The act of painting is very physical for me but much of the work is visual and art history research. When I am ready I lay another layer of paint on the canvas. This week I am hibernating because of the smoke. I keep my painting where I can see it every day so when I get ideas for the next step I am ready ahead of time.

I hope to paint at the waterfront once a week over the summer. I do not go on the crowded days. Next time, in order to lower the impact on my body I will take fewer supplies to carry.

Saturday August 8, 2015

The artists arrive one by one jostling for space in the shade. Some have the requisite red umbrellas, although most have bitten the dust seasons ago. The painters of the “Painters Landing” program are each permitted 12 feet of space. Some take more, some less. It is 9:30 A.M. on a Saturday morning.

I have honed down what I bring to essentials: 2 easels, a chair, a small table, a paint box, a water jug, and a carry bag. I also bring a couple of small, framed paintings to exhibit on one easel and a blank canvas to work on for the other today. The printed brochures say we are: “demystifying the art-making process”.

After set-up which takes about 10 minutes now, I settle to record the view in my journal: 10 tankers, a sailboat, a tugboat, 3 fishing boats and a motorboat fill the scene. Sounds pierce the tranquil place: a yellow pile driver of magnificent proportions from the construction site in the next block, beloved seagulls call, and the snatched conversations of late joggers intermittently fill the air close by. The smell, of course, is of the sea.

Photos are next. I travel light.   Phone photos will do. A couple of umbrellas stuck into the sand ahead, one green and white, the other solid pink, are only the beginning of a day of colour. I have made it again here – for the sixth time now. I am instantly happy. This is my working holiday: my staycation. It is sunny with a slight breeze: perfect. The day will be good with or without sales.

Monday August 10, 2015

It must be seen as arrogance – this attitude of joy I have. One woman says to me: “I have to make sales. I am not a hobbyist”. A sharp retort comes to mind. Then, humbled, I pray for sales for all of us – especially for her who is alone. Perhaps I am arrogant in my freedom of other income streams. Admitted or not, sales are the main form of validation for the successful artist, the beginner, and for those of us who are perpetually ‘emerging’. So far this month, I am just salt in their midst.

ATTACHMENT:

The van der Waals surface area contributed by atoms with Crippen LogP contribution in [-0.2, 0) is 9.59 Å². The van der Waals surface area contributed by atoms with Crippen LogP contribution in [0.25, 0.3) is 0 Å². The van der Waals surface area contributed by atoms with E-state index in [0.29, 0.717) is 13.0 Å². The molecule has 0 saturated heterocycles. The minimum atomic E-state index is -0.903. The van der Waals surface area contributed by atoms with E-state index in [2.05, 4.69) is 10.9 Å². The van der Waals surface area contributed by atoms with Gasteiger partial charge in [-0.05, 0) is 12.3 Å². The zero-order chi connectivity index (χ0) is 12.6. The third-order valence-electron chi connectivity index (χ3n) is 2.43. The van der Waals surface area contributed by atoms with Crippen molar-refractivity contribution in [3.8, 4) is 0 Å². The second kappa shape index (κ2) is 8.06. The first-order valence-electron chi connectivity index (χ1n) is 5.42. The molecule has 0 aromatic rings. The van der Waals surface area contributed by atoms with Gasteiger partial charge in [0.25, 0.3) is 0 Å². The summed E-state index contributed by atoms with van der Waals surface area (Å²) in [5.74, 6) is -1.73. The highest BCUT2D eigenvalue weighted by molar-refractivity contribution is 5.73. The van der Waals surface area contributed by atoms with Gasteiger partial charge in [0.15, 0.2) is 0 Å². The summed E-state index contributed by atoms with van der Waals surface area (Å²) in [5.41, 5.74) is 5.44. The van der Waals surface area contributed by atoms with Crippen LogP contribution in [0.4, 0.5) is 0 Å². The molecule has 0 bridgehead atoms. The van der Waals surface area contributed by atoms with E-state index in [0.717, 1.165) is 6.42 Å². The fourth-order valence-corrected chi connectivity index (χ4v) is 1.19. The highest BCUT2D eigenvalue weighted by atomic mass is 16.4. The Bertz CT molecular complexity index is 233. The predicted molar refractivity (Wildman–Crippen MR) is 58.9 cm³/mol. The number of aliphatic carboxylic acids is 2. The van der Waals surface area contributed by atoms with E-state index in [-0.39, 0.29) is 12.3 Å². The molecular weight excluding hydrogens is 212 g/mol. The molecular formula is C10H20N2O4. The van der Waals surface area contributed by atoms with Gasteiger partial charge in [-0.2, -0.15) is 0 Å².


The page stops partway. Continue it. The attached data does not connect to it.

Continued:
I urge you to live a life worthy of the calling you have received. Be completely humble and gentle; be patient, bearing with one another in love.” Book of Ephesians

 

New Year Blooming Amaryllis

 

Image

“New Year Blooming Amaryllis” 2014, photocollage, DS

This amaryllis is a symbol of all that is good about a fresh year starting.  However, I was having guests and was disappointed the plant did not bloom by Christmas.  Instead it broke forth today.

I was reminded of our own growth in Christ.  As I put the Christmas decorations away this week, Jesus, Emmanuel, is still with us.  He is resurrected.

A woman in one of my workshops before Christmas said with passion that Easter should be celebrated by everyone as more important than that of Christmas. The comment took me by surprise.  I gave her a hurried reply but pondered her words later.  I rushed to give her an answer where there was no need.  Her struggle with theological questions is a sign of her being in an environment conducive to wholeness.  She has made a choice that will give her life.  In her way, she sits at the feet of Jesus.  I had not recognized this before.

Gary Thomas in his book “Sacred Pathways: Discover Your Soul’s Path to God” writes refreshingly about the journey of the soul being the cultivation of our unique relationship with God.  We need to learn how to renew our spirituality when it has grown lukewarm or dormant.

 Rather than another discipline to add to our new year it might be fun to explore the “Nine Sacred Pathways” explained by Thomas: “[God] created you with a certain personality and a certain temperament.”  Just as the biblical Martha and Mary expressed their devotion to Jesus in different ways, we each have unique ways to contribute to the Body of Christ.

The flower bulb looked mundane yet it had its own way and it’s own timing to bloom.  It was not going to look like a gorgeous poinsettia with red leaf-like flowers, or a Christmas cactus decked out in hot pink.  It would be a spectacular salmon pink and white amaryllis showing as a surprise gift on this first day of a new year in our journey with God.

Whether we are extroverts or introverts, orderly or spontaneous, intellectuals or worship best with our 5 senses or imagination, we can find exciting ways to relate to God.  Here are some ideas from Thomas:

–       Pray to God beside a river

–       Worship with the senses: incense, intricate architecture, classical music

–       Study historical writings of Christians in earlier centuries

–       Spend time at a silent retreat center with pastors and artists

–       Work for societal change

–       Love your neighbor in some practical way

–       Show enthusiasm for your journey with God

–       In stillness, listen to God’s voice

–       Engage in theological discussions